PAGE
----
"House leadership must recognize the vulnerability of transgender Utahns, validate their humanity and right to basic freedoms, and support their livelihood with future legislative efforts," the young advocates wrote in the letters.
Dalley, who testified in front of the House Judiciary Committee earlier this month about his own experience with conversion therapy as a minor and the trauma it caused, said he and other advocates are no longer calling for legislators to work on passing a bill this session.
"There's not enough time to properly process it, and I think it is for the best to gather more research, invest in making the bill better than it was and getting more public support for it," Dalley said.
On social media, the protest organizers initially called for Lisonbee's resignation but later retracted that demand. In 2013, Lisonbee posted comments on Facebook that seemed to indicate she thought living a homosexual lifestyle was associated with inherent "emotional, physical and mental" risks and might cause individuals to commit suicide.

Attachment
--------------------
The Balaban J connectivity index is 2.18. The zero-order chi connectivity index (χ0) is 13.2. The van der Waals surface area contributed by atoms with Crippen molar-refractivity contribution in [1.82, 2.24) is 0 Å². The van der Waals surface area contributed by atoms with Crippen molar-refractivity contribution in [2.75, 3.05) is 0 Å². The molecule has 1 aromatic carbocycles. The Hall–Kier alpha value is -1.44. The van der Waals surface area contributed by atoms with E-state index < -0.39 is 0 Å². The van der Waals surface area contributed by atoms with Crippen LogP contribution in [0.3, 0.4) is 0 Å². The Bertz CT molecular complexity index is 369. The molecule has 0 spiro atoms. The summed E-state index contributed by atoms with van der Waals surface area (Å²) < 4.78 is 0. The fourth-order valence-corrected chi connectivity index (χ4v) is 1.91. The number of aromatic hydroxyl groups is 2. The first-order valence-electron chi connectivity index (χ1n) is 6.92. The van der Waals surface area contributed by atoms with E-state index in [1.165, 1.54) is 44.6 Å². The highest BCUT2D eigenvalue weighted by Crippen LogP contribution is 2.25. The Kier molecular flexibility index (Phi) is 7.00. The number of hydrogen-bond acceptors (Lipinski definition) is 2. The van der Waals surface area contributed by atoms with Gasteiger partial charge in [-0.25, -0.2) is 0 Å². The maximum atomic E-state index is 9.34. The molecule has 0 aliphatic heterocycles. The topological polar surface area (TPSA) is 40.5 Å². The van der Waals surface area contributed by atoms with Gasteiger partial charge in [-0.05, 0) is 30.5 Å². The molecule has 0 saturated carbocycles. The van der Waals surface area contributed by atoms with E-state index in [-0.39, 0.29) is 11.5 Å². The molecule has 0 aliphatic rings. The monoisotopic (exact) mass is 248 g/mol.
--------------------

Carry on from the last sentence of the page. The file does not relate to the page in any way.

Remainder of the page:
"I also feel that therapy should be available to those who want to overcome an unwanted same-sex attraction," she wrote in one post.
In another post, she wrote that the use of electric shock therapy to try to change someone's sexual orientation is "horrifying to contemplate," but that it should not be considered "torture" in cases where participants volunteered for treatment.
In a statement she shared with Monday's protesters, Lisonbee said, "Obviously, many things have changed surrounding these issues and science has continued to inform. I regret making those comments. I am extremely sorry for any hurt my comments caused. Please know that I would never want to hurt anyone."
Chief of staff for the Utah House of Representatives, Greg Hartley, contacted the Deseret News at Lisonbee's request Monday.
Hartley said that since Lisonbee sought to address concerns about the definition of conversion therapy in HB399, she and her family have suffered "an onslaught of vitriol."